Richard Geschke, in his memoir "In Our Duffel Bags" shows readers how much words can hurt the returning veteran. Geschke went to a party at an all girls college soon after returning to "The World," and wrote the following insensitive, disgraceful exchange; "The party was at its apex when I arrived. I grabbed a beer and leaned against a wall. In Our Duffel Bags: Surviving the Vietnam Era Almost on cue, a cute female from the college started to have a conversation with me. She asked all the usual questions and then asked me what I had been doing lately. I told her I had just returned from Vietnam and was pursuing an MBA at the University of Massachusetts. Suddenly, the atmosphere changed. She asked me: "How did it feel to kill women and children?" Well, let me tell you that I did everything in my power to refrain from smacking this woman.
Full of righteous indignation, Geschke added; "What right did she have in even bringing up the subject? She had no clue about the environment that we were subjected to, and she had chosen to ask a question which she knew nothing. I gritted my teeth and walked away from the woman. My friend came to the rescue, and I left the party." Perhaps Al Billing, once again in "Seawolf 28" put the complicated issues about this war, an attempt Dave Volk is trying to communicate to America's youngest, in its proper perspective; "The Vietnam War was complicated and the Washington politicians and bureaucrats mismanaged everything. They were incompetent and got a lot of good men killed. They spent the next 25 years passing the blame off on anyone they could. When I came home I was a little disappointed at how the movies and the news portrayed Vietnam Veterans as dope smoking goof offs, or crazed killers with irreparable psychological problems. I knew them as brave, loyal, honest and patriotic men that would never change. I could only feel sorry for the long haired hippies who were holding the signs outside the bases calling us baby killers. BRIGHT LIGHT: Untold Stories of the Top Secret War in Vietnam They would never know what it was like to share the times we had both good and bad. The way the newspapers and movies portrayed the soldiers and servicemen was unconscionable and difficult to understand. Their motive was profit and sensationalism. It's understandable why so many of the returning servicemen had trouble when they came home."
A statement Dave Volk's book conveys is that when a soldier left America to fight in Vietnam, he thought he was doing the right thing for his family, his country and himself. He did, as Volk indicated, feel he was repaying a debt for his right to live here. Unfortunately, the U.S. that he left was not the U.S. he returned to. In the last part of 1972, America had no ground troops "In country" engaging the NVA or V.C. in land battles. Combat was limited to either aerial or naval methods. Ray Kopp was a sailor aboard the heavy cruiser "Newport News," whose big guns lobbed huge, deadly projectiles at the Communists. When Kopp finished his military commitment and became a civilian again in 1973, he experienced the aforementioned phenomena. He wrote in his memoir "Thunder in the Night" the following; "The world was sick of the war in Vietnam. Upon returning home, those of us who had taken part in the final effort to "Vietnamese" the war soon came to realize that the narratives of our experiences were not appreciated. We were advised to wear neither our uniforms nor the campaign ribbons we had earned. Even more than when we left for Vietnam, it was extremely unpopular to be connected to the military. My faith in what I was doing, what I had done, and what I was capable of had been severely shaken upon returning home. Many of my peers in the civilian world seemed to despise the military-and even the U.S. itself-because of their perceptions of the Vietnam War. As had been the case with the "Forgotten War" in Korea, we found ourselves trying to put the past and our connection to the War behind us as though it was a criminal record." This never happened to W.W. II Veterans. Would it happen to the present group soon to return from Afghanistan?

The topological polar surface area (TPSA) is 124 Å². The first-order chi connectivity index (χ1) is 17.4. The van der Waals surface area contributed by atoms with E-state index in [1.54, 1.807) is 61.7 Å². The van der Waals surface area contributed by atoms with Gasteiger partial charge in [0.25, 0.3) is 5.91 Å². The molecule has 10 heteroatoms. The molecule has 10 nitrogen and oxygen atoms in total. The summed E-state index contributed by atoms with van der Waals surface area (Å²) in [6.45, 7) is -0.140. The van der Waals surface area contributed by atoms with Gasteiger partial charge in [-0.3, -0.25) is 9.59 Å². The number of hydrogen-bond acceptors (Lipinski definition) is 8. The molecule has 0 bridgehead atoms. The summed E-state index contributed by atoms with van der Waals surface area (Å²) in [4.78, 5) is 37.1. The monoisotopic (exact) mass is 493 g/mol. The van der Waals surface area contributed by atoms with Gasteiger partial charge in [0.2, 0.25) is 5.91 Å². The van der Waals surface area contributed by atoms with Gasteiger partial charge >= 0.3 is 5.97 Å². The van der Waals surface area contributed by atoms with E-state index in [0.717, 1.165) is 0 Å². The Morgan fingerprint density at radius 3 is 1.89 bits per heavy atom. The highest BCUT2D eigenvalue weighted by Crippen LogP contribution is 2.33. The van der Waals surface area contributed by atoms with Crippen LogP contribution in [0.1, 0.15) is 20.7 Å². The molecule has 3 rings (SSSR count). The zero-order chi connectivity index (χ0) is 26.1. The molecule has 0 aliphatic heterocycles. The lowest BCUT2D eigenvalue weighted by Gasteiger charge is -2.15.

A.J. Billings concluded; "Many of these young men went over with high ordeals, believing what they were doing was right. To see your best buddy die right in front of you and then come home and get spit on and see yourself portrayed on the silver screen as a drug addict or someone that was too stupid to avoid serving was at best disheartening." As you can see, there are so many different experiences; however, the common denominator is pain. Interestingly enough, Vietnam Veteran Clyde Hoch, author of "Tracks" has a point when he expressed in his memoir the following; "When the W.W. II Vets came home, everyone was glad to see them. Their war was over. When we came home, our war was still going on. You couldn't get away from it. They were burning draft cards and flags. I must admit, I kind of liked it when the girls burned their bras. They were marching on D.C. and Haight Ashbury was going on. The "Flower Child." For a generation that preached peace and love, I sure felt hated and alone. I wonder why it is so popular to be a Vietnam Veteran now, when we were looked down on for so long! Hell, you even have people lying about being there!" How do we end treating our veterans of any war, regardless of the factors involved, with disrespect, never again to be repeated by future generations? Tracks: Memoirs of a Vietnam Veteran The answer is by teaching our youngest the attributes of brotherhood, devotion, dedication, sacrifice, courage and compassion, all of which Dave Volk has so skillfully included in "My Grandpa's War." While this book is meant for our youngest, this can be read by anyone, with a powerful lesson to be learned regardless of the reader! Highly recommended!